WILTSHIRE Police will receive a share of more than £300,000 of Home Office funding to help pay for the merger of forensics services across the South West.

Every force in the country is being granted a slice of a £50m Innovation Fund pot from central government, now in its first year, which will be awarded every 12 months.

Witlshire, along with Avon and Somerset, Devon and Cornwall, Dorset and Gloucestershire, will be given £180,000 to set up the new South West Forensic Science Service, which will look to share specialism across all forces.

Part of £150,000 will also go to Wiltshire Police as part of a bid for new software for management of specialist operations.

Bids are already being taken for the next round of funding, and Wiltshire have put in joint bids with sister forces for £750,000 for digital evidence storage, and £1,764,000 for additional work to introduce digital forensics, crime scene identification and fingerprint and drugs analysis to the South West Forensic Science Service.

Police and Crime Commiss-ioner Angus Macpherson said sharing resources would be crucial for investigations across the forces in the South West.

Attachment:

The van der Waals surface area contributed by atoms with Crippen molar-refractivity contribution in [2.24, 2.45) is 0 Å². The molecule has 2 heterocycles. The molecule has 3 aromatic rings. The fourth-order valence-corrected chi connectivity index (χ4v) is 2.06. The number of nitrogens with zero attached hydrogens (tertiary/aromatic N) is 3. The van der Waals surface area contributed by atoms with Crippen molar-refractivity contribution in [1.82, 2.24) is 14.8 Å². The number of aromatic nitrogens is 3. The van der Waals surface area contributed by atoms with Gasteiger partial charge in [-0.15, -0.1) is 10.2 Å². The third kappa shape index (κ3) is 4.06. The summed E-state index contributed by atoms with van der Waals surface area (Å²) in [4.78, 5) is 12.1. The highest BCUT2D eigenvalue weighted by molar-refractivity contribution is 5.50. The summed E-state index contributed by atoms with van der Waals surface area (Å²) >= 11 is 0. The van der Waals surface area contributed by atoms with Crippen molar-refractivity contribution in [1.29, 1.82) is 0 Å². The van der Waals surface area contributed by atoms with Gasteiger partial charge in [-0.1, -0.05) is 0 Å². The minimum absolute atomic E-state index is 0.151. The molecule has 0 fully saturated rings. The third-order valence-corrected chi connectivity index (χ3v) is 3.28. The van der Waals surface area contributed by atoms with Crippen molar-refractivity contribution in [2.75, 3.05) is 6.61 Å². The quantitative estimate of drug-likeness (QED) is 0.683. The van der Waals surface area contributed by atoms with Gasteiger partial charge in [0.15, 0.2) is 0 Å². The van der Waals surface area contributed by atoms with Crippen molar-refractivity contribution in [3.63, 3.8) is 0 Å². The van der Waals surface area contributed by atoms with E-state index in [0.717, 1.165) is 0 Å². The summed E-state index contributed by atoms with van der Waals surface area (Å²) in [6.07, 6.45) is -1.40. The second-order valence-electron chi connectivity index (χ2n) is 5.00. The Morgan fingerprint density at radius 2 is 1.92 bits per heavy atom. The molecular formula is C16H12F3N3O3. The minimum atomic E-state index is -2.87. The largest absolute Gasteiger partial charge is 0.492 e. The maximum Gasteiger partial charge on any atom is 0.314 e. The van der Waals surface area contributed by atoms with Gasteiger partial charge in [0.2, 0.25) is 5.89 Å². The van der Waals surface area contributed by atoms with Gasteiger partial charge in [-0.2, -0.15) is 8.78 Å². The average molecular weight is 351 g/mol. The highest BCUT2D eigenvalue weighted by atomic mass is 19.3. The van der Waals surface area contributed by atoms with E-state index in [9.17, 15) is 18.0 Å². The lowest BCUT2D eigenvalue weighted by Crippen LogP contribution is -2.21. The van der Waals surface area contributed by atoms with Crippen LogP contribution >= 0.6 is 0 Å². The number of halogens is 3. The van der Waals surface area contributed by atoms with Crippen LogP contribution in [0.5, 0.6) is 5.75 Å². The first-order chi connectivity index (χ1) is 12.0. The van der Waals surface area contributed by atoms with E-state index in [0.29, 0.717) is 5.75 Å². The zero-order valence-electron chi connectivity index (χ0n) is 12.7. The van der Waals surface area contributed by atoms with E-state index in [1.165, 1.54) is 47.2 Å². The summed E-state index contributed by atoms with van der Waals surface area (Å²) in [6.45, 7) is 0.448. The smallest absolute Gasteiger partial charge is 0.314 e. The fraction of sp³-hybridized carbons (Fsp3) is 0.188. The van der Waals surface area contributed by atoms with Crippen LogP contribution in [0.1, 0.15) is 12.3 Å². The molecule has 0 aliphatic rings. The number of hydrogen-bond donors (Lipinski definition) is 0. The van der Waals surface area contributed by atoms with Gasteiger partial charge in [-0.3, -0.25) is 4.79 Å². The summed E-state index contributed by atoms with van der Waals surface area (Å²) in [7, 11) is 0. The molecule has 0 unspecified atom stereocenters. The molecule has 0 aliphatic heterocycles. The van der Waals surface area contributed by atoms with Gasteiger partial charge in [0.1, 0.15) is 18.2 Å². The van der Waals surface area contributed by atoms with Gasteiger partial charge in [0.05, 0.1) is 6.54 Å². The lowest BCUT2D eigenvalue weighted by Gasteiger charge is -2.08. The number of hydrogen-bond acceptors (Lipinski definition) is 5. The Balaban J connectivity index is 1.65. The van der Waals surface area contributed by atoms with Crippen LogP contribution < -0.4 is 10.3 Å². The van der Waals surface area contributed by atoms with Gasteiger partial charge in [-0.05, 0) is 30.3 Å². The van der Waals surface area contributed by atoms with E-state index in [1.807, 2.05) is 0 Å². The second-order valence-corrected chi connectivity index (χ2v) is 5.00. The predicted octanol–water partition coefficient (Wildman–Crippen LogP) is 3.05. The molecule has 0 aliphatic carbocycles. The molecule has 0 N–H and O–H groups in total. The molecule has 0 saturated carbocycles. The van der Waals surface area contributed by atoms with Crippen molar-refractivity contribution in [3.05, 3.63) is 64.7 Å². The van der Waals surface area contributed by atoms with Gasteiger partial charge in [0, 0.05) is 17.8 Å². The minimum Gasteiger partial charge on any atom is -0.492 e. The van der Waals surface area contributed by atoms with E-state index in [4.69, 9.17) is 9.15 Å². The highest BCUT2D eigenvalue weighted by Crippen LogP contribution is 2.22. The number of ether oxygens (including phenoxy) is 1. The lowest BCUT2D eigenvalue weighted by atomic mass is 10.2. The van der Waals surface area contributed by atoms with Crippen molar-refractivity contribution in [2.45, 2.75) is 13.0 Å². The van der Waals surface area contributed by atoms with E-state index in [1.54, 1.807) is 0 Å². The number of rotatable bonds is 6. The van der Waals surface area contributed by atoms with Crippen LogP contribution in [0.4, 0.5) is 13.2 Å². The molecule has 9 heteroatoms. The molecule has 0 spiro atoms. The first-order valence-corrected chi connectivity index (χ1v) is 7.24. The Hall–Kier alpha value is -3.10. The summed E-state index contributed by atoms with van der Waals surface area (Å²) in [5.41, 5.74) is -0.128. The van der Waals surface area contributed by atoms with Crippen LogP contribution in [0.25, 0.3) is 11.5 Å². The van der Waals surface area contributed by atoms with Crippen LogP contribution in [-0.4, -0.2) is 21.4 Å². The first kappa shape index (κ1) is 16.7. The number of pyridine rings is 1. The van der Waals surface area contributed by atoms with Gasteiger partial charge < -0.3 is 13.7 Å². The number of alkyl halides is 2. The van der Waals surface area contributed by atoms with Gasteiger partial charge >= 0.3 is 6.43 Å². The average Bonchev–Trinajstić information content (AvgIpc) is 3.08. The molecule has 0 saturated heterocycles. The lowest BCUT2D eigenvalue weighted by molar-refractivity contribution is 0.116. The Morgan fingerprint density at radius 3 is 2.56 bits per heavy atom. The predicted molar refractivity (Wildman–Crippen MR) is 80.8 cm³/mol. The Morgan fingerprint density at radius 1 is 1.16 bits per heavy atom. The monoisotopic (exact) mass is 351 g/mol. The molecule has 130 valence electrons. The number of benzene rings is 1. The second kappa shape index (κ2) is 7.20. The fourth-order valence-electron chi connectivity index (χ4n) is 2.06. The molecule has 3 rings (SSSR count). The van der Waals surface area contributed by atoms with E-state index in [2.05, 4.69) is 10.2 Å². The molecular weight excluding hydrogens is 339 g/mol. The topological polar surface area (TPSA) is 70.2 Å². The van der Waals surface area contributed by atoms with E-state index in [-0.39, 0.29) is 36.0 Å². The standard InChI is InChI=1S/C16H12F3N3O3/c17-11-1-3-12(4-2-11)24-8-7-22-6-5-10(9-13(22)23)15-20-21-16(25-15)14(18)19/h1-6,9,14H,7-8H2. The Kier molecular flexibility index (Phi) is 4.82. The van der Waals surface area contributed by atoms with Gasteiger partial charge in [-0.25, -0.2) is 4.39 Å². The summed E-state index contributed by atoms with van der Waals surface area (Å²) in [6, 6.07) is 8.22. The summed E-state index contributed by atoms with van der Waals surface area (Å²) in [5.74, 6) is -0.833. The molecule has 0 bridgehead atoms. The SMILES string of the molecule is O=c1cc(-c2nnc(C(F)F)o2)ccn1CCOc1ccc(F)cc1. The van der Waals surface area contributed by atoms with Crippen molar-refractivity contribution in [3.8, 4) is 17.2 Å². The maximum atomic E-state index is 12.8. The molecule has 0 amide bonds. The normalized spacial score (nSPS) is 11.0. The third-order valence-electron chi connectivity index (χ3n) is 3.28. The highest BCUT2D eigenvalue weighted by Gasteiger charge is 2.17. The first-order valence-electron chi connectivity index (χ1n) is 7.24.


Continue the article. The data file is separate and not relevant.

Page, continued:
“With forensics we are looking at the benefits of having pooled expertise,” he said.

“That would become more specialised as we move forward with the project.

“All of the commissioners in the South West are asking if there are things that our own forces do particularly well that we can share with others.

“This will be looking primarily at fingerprints, hardware, and support for serious and organised crime teams, which we tend to deal with on a regional basis already, certainly with Avon and Somerset. Wiltshire is not a crime hotspot but we do need these resources to hand.

“The recent Swindon murder was led by Wiltshire officer Sean Memory supported by officers from Avon and Somerset who brought their own knowledge and expertise to the investigation, so it is clear we do need that shared expertise moving forward.”

Policing Minister Mike Penning said: “I am delighted that every police force in the country showed such a positive, forward-thinking attitude and came to us with new ideas and ways of working.

“It meant we could allocate £50 million to some innovative projects and I am already looking forward to visiting forces and seeing the results.

“Crime has fallen by more than 10 per cent under this government. I believe we can help the police do their job even better by encouraging them to embrace new technology and build on ideas from the grass roots.”